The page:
Rosa Egipcíaca da Vera Cruz is certainly the eighteenth-century black African woman about whose life there exist the most documentary details and writings—in Africa, in the Afro-American diaspora, and in Brazil. She was the first Afro-Brazilian woman to have written a book, of which there remain some manuscript copies, and two dozen of her letters survive. She was considered at the time as "the holiest saint in heaven," whom whites, mestizos, and blacks, including all the family of her master and respectable Catholic priests, adored on their knees, kissing her feet, venerating her relics, and calling her "the Flower of Rio de Janeiro." Rosa founded a convent for exprostitutes, most of them black and mestizo women, the chapel of which, although remodeled, remains to this day in the same place in central Rio. She was imprisoned by the Inquisition of Lisbon on the charge of being a false saint.
Rosa Egipcíaca was born to the Koura Nation ("Courana"), on the Costa de Mina, close to where Lagos is today in Nigeria. She came to Rio de Janeiro on a slave ship in 1725 at age six. At the age of twelve she was sexually abused by her master and sold to the Captaincy of Minas Gerais, earning a living as a prostitute in the village of Inficcionado until she was twenty-nine, when she started to have supernatural visions and was exorcized by an old Portuguese Catholic priest. Examined by a group of theologians, she was accused of being a witch and was brutally whipped on the pillory in Vila de Mariana, after which the right side of her body was paralyzed for the rest of her life. She fled with her guardian priest to Rio de Janeiro, where she began to receive spiritual guidance from the Franciscans, who believed in her visions and encouraged her Christian virtues in their wish to have a black model of holiness for Brazil's slaves.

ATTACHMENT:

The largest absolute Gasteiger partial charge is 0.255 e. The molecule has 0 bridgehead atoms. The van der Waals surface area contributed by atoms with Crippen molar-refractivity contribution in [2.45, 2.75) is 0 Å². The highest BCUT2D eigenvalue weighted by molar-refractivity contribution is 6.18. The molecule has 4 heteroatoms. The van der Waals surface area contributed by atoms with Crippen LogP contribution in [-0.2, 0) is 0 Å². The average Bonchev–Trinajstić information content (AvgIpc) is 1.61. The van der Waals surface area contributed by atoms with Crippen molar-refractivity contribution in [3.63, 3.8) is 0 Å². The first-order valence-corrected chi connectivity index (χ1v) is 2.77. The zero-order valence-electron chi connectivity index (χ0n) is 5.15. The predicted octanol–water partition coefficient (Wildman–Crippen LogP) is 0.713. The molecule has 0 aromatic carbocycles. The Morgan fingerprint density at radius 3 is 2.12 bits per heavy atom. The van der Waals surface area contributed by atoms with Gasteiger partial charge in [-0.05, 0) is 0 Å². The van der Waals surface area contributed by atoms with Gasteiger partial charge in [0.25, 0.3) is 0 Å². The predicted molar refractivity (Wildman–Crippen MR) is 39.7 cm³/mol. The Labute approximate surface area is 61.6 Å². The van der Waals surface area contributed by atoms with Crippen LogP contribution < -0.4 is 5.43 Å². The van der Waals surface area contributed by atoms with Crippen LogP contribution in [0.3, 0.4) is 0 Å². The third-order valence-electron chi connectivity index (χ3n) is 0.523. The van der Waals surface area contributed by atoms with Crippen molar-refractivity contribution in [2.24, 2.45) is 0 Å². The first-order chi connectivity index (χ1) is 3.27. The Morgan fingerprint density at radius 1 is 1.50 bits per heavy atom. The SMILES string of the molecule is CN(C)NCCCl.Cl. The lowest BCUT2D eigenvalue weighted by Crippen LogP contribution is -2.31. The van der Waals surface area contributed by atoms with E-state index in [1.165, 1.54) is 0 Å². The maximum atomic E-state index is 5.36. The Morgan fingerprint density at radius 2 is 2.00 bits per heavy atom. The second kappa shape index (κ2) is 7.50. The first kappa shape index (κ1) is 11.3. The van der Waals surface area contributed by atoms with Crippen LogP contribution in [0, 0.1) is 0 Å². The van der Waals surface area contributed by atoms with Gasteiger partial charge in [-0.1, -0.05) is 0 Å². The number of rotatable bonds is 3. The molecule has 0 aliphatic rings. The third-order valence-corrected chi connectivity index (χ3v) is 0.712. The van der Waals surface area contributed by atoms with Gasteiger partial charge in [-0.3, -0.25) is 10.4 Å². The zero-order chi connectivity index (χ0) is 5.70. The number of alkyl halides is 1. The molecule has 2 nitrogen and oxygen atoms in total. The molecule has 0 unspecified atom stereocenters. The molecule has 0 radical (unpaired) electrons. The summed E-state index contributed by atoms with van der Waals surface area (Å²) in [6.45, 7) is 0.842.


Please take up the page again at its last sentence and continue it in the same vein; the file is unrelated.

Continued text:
Rosa Egipcíaca learned to read and wrote 250 pages of a book titled Sacred Theology of the Love of God Shining Light of the Pilgrim Souls, in which she said that the infant Jesus came every day to feed on her breast and, in gratitude, combed her hair; that the Lord had exchanged his heart with hers, and that Jesus, transubstantiated, was in her bosom; that she had died and been resuscitated; that Mary was the mother of mercy and that she, Rosa Egipcíaca, was the mother of justice, on whose will it depended whether souls went to heaven or hell; and that she was the wife of the Holy Trinity, the new redeemer of the world. In 1754 she founded the Convent of Our Lady of Childbirth, where numerous devotees venerated her as the holiest saint in heaven. She prophesized that there would be a new flood and that her nunnery would become an ark of salvation that would take her disciples to Portugal, where she would marry the mysterious King Dom Sebastião and give birth to a redeemer of mankind. Arrested by the Inquisition, she spent several years in Lisbon's jails, where she always maintained that her visions were true. She was not condemned to death by burning, but it is unknown how her life ended.
Rosa Egipcíaca da Vera Cruz is the Afro-Brazilian woman who best typifies the diversity and force of Catholic Afro-Brazilian syncretism. All the details of her life are found in three documents conserved in the Torre do Tombo, the Portuguese national archives in Lisbon, and published in Luiz Mott's Rosa Egipcíaca: Uma Santa Africana no Brasil (1993).
See also Catholicism in the Americas
Mott, Luiz R. B. Rosa Egipcíaca: Uma Santa Africana no Brasil (Rosa Egipcíaca: An African Saint in Brazil). Rio de Janeiro: Bertrand, 1993.
luiz mott (2005)